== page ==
John McPheeIt sounds very mechanical, but the effect is the exact opposite. What it does is free you to write. It liberates you to write. Youve got all the notes there; you come in in the morning and you read through what youre going to try to write, and theres not that much to read. Youre not worried about the other ninety-five percent, its off in a folder somewhere. Its you and the keyboard. You get away from the mechanics through this mechanical means. The spontaneity comes in the writing, the phraseology, the telling of the storyafter youve put all this stuff aside. It may sound like Ive got some sort of formula by which I write. Hell, no! Youre out there completely on your ownall youve got to do is write.On using an outline:

John McPheeStructure is not a template. Its not a cookie cutter. Its something that arises organically from the material once you have it. In The Encircled River I go to Alaska, and make that trip, and soak up that world. Its the story of a journey. Within that journey certain things happened, such as an encounter with a big grizzly. That grizzly encounter was a pretty exciting thing, and it happened near the beginning of the trip. That was somewhat inconvenient structurally, because its such a climactic event. But you cant move that bear, because this is a piece of nonfiction writing. On using structure to the storys advantage:

John McPhee But what if you started telling the piece of writing further down the river, I wondered. That way, when you get to the end of the trip, youre really only halfway through the story. What you do then is switch to the past tense, creating a flashback, and you back up and start your trip over again. By the time you get to that bear, that bear is at the perfect place for a climax.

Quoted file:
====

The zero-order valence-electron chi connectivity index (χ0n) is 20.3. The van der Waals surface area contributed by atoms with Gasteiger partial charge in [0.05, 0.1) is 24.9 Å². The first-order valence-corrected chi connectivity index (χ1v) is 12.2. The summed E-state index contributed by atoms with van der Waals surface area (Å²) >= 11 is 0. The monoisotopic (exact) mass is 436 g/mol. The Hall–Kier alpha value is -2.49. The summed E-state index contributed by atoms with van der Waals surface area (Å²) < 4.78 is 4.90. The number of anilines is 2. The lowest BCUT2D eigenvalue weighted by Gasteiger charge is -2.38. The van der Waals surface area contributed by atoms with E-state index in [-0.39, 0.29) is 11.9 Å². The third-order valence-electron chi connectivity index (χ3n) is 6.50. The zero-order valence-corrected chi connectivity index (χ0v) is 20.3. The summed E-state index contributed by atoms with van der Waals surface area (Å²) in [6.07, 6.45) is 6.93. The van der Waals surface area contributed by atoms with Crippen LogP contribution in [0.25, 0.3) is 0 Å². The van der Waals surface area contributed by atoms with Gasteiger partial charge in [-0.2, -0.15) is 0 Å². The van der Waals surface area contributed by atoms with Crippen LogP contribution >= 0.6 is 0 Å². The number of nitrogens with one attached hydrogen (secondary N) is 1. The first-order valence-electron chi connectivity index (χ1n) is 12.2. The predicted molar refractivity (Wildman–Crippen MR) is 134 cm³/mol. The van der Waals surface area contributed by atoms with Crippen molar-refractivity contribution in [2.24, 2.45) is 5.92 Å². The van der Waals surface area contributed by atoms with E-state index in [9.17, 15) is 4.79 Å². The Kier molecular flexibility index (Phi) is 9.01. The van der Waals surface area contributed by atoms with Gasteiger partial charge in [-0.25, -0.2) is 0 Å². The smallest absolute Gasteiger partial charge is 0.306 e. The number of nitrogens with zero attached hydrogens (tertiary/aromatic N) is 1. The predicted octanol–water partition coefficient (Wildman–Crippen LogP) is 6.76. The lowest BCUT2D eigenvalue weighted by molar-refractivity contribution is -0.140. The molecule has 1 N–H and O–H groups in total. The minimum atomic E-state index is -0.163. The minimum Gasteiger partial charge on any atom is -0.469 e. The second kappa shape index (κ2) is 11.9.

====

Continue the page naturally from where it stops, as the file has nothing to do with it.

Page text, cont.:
Thats whats exciting about nonfiction writing. In this case its a simple flashback, but it also echoes all these cycles of the present and the past.On using structure to the storys advantage:Essential Building Blocks for Feature Storytelling

Feature ledes: Feature ledes & nut grafs lure and invoke the storythey hint where it will goThey justify the storys existence as a demand on readers attentionThey compel the reader to finish the story by making promisesTransitions: Never Let the Readers GoInner vs. outer transitionsHow big a jump can your readers cross?Look for the hidden seamsKickers: The words that ring in their earsGive closure to the articlenarratively and emotionallyThey shape readers last memories of the articleA great kicker makes readers want to do something with the article: share it, act on it, etc.Dont Rough the KickerDont get too clever for your own goodLay the groundwork for the kicker earlier in the articledont swerve at the last secondSome additional suggestionsThink in terms of scenes.Whats the minimum number of characters, settings, ideas, etc., you need to tell this story?Beware of beautiful language. Be willing to kill your favorites.Interleaving chronologies can be good. But if youre using flashbacks, ask yourself why.Try cutting off the beginning and the end to see what happens.Advice and Examples of Stories that Works

Rebecca SklootVideo of her talking about how structure helps her tell the story:rebeccaskloot.com/writing/writing-resources

The Open Notebook www.theopennotebook.com

Nieman Storyboard: Editors Roundtable www.theniemanstoryboard.org

Nieman Storyboard: Whys This So Good? www.theniemanstoryboard.org